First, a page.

Skip to comments.Fla. Death Sentence Vacated Because Of Low IQ (WTH?!)
Posted on 01/05/2010 12:29:26 PM PST by greatdefender
DAYTONA BEACH, Fla. -- The death sentence of a Florida man convicted of the 1981 killing of a convenience store clerk has been vacated because his IQ is too low.
A judge in Daytona Beach last month signed an order setting aside the death sentence for Ted Herring.
Circuit Judge Joseph Will wrote in his decision that Herring has significant limitations in his functioning.
The state Attorney General's Office has appealed the decision to the Florida Supreme Court. If the order is affirmed, Herring will be sentenced to life in prison.
A 2002 Florida law prohibits the execution of anybody with an IQ below 70.
Herring was convicted in 1982 of killing clerk Norman Dale Hoeltzel at a 7-Eleven in Daytona Beach.
Apparently, this does not prevent graduation from law school or being seated as a judge.
I’ve had an IQ test, I imagine it would quite easy to “play dumb” on the test if you wanted to save your butt from a death sentence.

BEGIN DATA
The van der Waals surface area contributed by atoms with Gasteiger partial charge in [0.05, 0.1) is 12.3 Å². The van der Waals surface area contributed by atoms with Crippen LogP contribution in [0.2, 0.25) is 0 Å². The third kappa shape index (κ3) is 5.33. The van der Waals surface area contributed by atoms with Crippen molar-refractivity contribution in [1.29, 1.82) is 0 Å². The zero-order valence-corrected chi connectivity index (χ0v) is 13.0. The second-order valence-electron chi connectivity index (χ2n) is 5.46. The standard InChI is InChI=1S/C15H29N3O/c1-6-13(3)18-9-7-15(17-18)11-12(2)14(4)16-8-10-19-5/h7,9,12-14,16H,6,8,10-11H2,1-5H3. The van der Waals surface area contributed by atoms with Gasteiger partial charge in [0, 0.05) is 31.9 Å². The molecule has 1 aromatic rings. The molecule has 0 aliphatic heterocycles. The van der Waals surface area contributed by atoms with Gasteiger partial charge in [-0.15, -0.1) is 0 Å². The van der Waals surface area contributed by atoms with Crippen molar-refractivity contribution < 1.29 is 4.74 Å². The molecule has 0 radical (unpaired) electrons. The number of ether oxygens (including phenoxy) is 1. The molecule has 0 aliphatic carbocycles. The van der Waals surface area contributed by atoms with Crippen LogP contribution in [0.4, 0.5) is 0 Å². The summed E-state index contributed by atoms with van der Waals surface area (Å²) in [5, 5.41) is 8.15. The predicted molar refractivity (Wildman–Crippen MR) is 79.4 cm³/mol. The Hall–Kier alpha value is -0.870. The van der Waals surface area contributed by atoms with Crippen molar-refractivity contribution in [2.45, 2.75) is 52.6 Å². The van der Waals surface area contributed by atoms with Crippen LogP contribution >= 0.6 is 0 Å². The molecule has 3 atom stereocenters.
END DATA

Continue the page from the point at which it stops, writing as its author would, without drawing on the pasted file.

I think it was Denis Leary who dealt with this in his stand up work over a decade ago:
They say they can’t execute him because he doesn’t understand what he did. Well, if he doesn’t understand what he did, he doesn’t know that we’re going to kill him! Strap him into the chair and tell him it’s a ride!
It’s a “damn if you do and damn if you don’t” situation.
Clinton put a low IQ person to death when he was governor. This was never forgotten.
As the prisoner was being taken away, he was looking forward to returning to his cell to finish his dessert or something similar.
The death penalty is *not* punishment, since it is impossible for the recipient to “learn” from it. It is purely retribution and elimination of an undesirable component of society. The only function a death penalty recipient serves is as an example to others. Therefore the actual recipient’s intelligence (or lack thereof) has no bearing on the effectiveness of the sentence *on the recipient*. In other words, no one is too dumb to die for a crime they committed.
I didn’t know about the Florida law until now.
When the State Supreme Court in SC made a similar decision, every inmate on deathrow filed an appeal on those grounds.
Really? No one is too dumb to die for a crime they committed? That doesn't seem very likely. There are people that don't have the cognitive ability to understand how to dress themselves, or feed themselves who could conceivably murder someone. Should they be put to death?